Buried Treasure – A guest blog post from Mike Hollow
To celebrate the publication of The Camden Murder in paperback this month, we asked Mike Hollow to share a guest blog post on his writing process.
Back in the days when I was teetering on the brink of parenthood, it used to be said that the average British family had 2.4 children. I never met that family, but it might explain why the house we bought appeared to have been designed with 2.4 bedrooms. No space, then, for a study, or even a writer’s cramped corner. But decades later we still live there, not least because we discovered that by some happenstance it had a buried treasure – a cellar. Four extra unsuspected – and most importantly dry – rooms.
One of these secret spaces became my office, where I’m writing this now, and where I write my Blitz Detective mysteries. It’s perfect: I can get on quietly with my work here any time of the day or night, with shelves of background reference books within arm’s reach, a double desk strewn with notes, and no windows to distract.
There’s another little room down here, just six feet by eight, that in some unconscious ironic homage to Agatha Christie’s favoured murder scene we laughingly call ‘the library’, because it’s lined from floor to ceiling with books. Only once have I ever found a dead body in it, lying spreadeagled on the floor, but forensic examination confirmed its identity as not human but rodent, so I removed the corpse and disposed of it discreetly. Later a man was charged, but he wasn’t the killer.
The only thing we lack in this house is a big room. The kind where you can bring all the suspects together at the end of the story and work your way round them, accusing and excusing them one by one until you finally arrive at the murderer – and then, flash bang wallop the case is solved and we can put the kettle on.
I used to think our accommodation was on the small side, until I started writing The Camden Murder, number seven in the Blitz Detective series. It starts with a body found in a blazing car beside the Regent’s Canal in north London. Today this is at the heart of the tourist magnet that is Camden Lock, but in 1940, when my story is set, it was a grimy working canal, where narrowboats plied their way up and down carrying everything from ice to iron.
I wanted to develop a character who lived and worked on a narrowboat, and as I embarked on my own voyage of canal-life research I was amazed at how they lived back then. Boat people spent their whole life living on a narrowboat, where the cabin measured barely seven feet wide and not much more in length. This was the space where they lived, ate and slept, the whole family and all their belongings in that one tiny room. And don’t forget, people had more children in those days – none of that 2.4 business – so there could be any number of kids to fit in too. How did they cope with that? Well, as my boat man character relates in the book, when the kids got too big they’d be farmed out to relatives or friends and start working on someone else’s boat. Some were as young as eight when they had to leave home in this way.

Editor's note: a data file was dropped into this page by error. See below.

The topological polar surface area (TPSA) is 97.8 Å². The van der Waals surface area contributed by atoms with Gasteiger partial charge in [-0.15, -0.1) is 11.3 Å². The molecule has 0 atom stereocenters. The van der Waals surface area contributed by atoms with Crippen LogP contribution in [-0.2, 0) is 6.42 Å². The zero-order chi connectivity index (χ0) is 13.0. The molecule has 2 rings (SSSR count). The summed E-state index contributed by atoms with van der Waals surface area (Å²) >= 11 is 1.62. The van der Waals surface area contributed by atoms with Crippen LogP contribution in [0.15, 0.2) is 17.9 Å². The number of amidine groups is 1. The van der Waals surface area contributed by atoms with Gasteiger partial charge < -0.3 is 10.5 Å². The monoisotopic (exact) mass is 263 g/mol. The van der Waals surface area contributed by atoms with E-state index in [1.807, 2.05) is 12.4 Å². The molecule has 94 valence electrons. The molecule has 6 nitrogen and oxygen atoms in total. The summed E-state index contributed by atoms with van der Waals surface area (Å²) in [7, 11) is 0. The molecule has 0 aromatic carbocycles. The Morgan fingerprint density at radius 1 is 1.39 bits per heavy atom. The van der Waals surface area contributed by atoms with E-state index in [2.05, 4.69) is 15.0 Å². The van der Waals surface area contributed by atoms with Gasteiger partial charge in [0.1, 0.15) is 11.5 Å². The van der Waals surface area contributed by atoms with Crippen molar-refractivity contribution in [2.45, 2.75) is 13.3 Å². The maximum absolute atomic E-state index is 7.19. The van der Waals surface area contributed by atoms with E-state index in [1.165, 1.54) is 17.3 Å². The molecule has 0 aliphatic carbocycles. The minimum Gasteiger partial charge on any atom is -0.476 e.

Wooden narrowboats were not renowned for their protection against bombs, either. London in 1940 was at the height of the Blitz, with nightly air raids bringing waves of death and destruction to the city below. The canals at that time were still important transport links, moving vital supplies around the country, and as good a strategic target as the docks and railways. I wondered what it was like for the boat people when the sirens went off – householders ‘on the bank’, as they called everywhere that wasn’t the canal, had their backyard shelters to take refuge in, but if you lived on a narrowboat you couldn’t exactly tow an Anderson shelter behind you.
The canal workers had to take their chance along with everyone else, hoping the next bomb would land somewhere else. As my story grew, other characters emerged. Businessmen, commercial travellers, even estate agents, all doing their best to keep working as normal despite the air raids – and all linked in some way with a man’s mysterious murder.
Times have changed since then, but as I spent months living (in my head) in Camden Town in 1940 I grew to know these people well. Yes, there was a war on – a vast and historic conflict that spread around the whole world – but still it was a world made up of ordinary little people like me, confronted by extraordinary stresses and challenges, stretched to the limit just coping with their own inconspicuous life.
Small is beautiful, or so they say. In 1940, the giants who bestrode the world were Churchill, Roosevelt, Hitler, Stalin, and the world they presided over was ugly. But for me, the beauty lay in the nameless people who battled their way to work in the morning through the night’s rubble and ruins, who loved and were loved amidst the falling bombs, and who did their duty as best they could. These are the kind of people who bestride, in their small way, the pages of The Camden Murder.
But a word of caution. As you read the book, you may find that one of them – or more? – is a murderer …